O.K, so why did I go to Port Burwell Provincial Park this morning instead of the closer (for me) migrant trap that is Long Point? For one, I was there yesterday and found the park to be rather quiet so I thought I'd try somewhere else. More important however is that I believe Port Burwell could produce some really exciting birds. Take for example this list of birds from the past several years: Black-throated Gray Warbler, Yellow-throated Warbler, Black-throated Sparrow, Great-tailed Grackle, Harris's Sparrow, Spotted Towhee. All these birds were found in fall/winter at either the bird feeder of two local birders, or were found on the Christmas Bird Count. These rare birds were found when you have people looking - imagine that! So we have this incredible list of fall and winter birds, but nothing "crazy" from the spring as far as I know.
I believe this is a direct product of Port Burwell being well under-birded in spring. Sure, there are some great local birders there that regularly bird the park, but it doesn't get near the traffic of Long Point or Point Pelee. And having birded the park just this morning, I can attest that there is a lot of ground to cover for just one person ( I didn't see a soul this morning, not even a dog walker). There really aren't many people that live out that way, and people from larger urban centres are going to travel to well known hotspots instead. Even for myself, it's hard to justify going to Burwell when there are so many great spots in and around Long Point. Having said that, I'm going to force myself to check Port Burwell a bit more this spring to see how it stacks up to the other migrant traps on Lake Erie.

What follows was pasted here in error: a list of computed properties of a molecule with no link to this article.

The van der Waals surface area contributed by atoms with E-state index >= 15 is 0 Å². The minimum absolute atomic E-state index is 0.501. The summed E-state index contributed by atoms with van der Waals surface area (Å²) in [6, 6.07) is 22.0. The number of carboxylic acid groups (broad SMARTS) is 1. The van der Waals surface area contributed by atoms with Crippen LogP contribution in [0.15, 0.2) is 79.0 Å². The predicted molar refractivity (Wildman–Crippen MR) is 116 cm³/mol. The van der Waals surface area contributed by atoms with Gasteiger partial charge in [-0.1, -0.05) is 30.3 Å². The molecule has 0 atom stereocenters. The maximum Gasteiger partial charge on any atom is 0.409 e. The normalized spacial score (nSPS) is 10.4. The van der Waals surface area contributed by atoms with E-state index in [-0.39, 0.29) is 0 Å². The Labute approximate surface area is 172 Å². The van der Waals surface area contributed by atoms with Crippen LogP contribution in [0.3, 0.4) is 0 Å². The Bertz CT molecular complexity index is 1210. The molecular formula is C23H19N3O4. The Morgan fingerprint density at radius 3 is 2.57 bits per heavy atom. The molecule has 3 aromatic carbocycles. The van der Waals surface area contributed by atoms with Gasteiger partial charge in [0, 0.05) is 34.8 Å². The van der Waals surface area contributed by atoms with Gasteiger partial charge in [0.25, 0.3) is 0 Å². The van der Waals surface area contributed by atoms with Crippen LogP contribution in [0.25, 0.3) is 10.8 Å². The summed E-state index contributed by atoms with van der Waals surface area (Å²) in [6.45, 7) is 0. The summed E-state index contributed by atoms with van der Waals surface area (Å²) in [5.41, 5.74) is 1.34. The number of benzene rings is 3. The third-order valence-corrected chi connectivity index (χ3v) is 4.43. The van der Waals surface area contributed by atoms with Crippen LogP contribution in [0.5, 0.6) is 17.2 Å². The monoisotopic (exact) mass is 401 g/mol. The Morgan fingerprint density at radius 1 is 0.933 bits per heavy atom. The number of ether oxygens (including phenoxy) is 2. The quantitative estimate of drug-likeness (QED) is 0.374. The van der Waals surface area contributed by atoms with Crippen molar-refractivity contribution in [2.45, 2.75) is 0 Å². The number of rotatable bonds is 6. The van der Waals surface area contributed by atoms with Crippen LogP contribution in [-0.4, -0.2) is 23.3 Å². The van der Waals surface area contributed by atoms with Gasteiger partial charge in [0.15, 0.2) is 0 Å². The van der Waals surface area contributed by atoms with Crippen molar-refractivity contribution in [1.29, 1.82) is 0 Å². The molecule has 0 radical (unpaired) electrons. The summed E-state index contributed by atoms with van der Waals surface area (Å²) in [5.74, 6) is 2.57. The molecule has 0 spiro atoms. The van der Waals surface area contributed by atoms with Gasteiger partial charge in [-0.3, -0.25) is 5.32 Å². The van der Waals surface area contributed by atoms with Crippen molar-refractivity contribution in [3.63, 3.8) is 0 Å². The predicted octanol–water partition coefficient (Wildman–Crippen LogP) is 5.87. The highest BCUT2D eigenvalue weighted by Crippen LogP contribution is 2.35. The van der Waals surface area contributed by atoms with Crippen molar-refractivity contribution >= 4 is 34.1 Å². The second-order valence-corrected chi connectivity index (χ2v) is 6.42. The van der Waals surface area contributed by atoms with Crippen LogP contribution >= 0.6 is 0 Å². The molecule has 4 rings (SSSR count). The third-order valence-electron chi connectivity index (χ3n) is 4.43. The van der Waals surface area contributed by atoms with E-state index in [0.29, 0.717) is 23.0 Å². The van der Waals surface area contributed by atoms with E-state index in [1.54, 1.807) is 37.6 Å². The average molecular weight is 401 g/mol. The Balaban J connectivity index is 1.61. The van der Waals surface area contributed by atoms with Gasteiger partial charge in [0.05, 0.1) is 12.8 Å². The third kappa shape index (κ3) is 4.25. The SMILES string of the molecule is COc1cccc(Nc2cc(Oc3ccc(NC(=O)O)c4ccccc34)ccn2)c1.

Extensive sand beach.
Flooded Red-Osier Dogwoods - where the Northern Waterthrush was.
Fairly old beech and maple forest.
Thought I better put a critter photo in here somewhere. Brown Thrashers were singing everywhere.